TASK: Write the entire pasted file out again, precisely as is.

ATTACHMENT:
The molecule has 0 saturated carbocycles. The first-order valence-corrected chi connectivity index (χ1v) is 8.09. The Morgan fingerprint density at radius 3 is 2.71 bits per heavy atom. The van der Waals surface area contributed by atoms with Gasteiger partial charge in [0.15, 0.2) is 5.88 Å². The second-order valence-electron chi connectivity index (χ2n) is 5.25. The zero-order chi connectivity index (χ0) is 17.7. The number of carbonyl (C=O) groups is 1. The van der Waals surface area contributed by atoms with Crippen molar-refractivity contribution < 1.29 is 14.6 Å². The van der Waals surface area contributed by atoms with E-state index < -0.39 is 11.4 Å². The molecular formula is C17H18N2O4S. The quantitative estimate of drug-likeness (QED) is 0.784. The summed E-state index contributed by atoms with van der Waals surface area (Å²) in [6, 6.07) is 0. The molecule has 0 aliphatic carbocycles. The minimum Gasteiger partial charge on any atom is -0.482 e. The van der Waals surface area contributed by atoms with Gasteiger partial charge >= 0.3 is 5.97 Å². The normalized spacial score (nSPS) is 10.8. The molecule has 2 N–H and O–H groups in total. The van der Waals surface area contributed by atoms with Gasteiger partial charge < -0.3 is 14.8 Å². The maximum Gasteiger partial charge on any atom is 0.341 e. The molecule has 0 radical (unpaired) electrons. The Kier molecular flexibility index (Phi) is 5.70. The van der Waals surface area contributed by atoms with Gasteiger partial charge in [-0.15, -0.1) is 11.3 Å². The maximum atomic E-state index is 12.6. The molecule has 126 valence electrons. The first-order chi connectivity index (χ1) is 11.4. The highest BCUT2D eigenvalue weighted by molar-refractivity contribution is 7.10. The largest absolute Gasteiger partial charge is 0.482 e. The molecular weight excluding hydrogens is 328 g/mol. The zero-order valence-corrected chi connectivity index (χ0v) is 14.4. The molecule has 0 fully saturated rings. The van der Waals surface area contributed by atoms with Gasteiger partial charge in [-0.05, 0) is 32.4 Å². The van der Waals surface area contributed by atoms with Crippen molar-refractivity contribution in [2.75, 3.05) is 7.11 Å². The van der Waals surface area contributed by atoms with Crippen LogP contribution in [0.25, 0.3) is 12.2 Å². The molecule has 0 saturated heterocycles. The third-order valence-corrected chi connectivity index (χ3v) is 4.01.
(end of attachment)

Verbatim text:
The molecule has 0 saturated carbocycles. The first-order valence-corrected chi connectivity index (χ1v) is 8.09. The Morgan fingerprint density at radius 3 is 2.71 bits per heavy atom. The van der Waals surface area contributed by atoms with Gasteiger partial charge in [0.15, 0.2) is 5.88 Å². The second-order valence-electron chi connectivity index (χ2n) is 5.25. The zero-order chi connectivity index (χ0) is 17.7. The number of carbonyl (C=O) groups is 1. The van der Waals surface area contributed by atoms with Crippen molar-refractivity contribution < 1.29 is 14.6 Å². The van der Waals surface area contributed by atoms with E-state index < -0.39 is 11.4 Å². The molecular formula is C17H18N2O4S. The quantitative estimate of drug-likeness (QED) is 0.784. The summed E-state index contributed by atoms with van der Waals surface area (Å²) in [6, 6.07) is 0. The molecule has 0 aliphatic carbocycles. The minimum Gasteiger partial charge on any atom is -0.482 e. The van der Waals surface area contributed by atoms with Gasteiger partial charge >= 0.3 is 5.97 Å². The normalized spacial score (nSPS) is 10.8. The molecule has 2 N–H and O–H groups in total. The van der Waals surface area contributed by atoms with Gasteiger partial charge < -0.3 is 14.8 Å². The maximum Gasteiger partial charge on any atom is 0.341 e. The molecule has 0 radical (unpaired) electrons. The Kier molecular flexibility index (Phi) is 5.70. The van der Waals surface area contributed by atoms with Gasteiger partial charge in [-0.15, -0.1) is 11.3 Å². The maximum atomic E-state index is 12.6. The molecule has 126 valence electrons. The first-order chi connectivity index (χ1) is 11.4. The highest BCUT2D eigenvalue weighted by molar-refractivity contribution is 7.10. The largest absolute Gasteiger partial charge is 0.482 e. The molecular weight excluding hydrogens is 328 g/mol. The zero-order valence-corrected chi connectivity index (χ0v) is 14.4. The molecule has 0 fully saturated rings. The van der Waals surface area contributed by atoms with Gasteiger partial charge in [-0.05, 0) is 32.4 Å². The van der Waals surface area contributed by atoms with Crippen molar-refractivity contribution in [2.75, 3.05) is 7.11 Å². The van der Waals surface area contributed by atoms with Crippen LogP contribution in [0.25, 0.3) is 12.2 Å². The molecule has 0 saturated heterocycles. The third-order valence-corrected chi connectivity index (χ3v) is 4.01.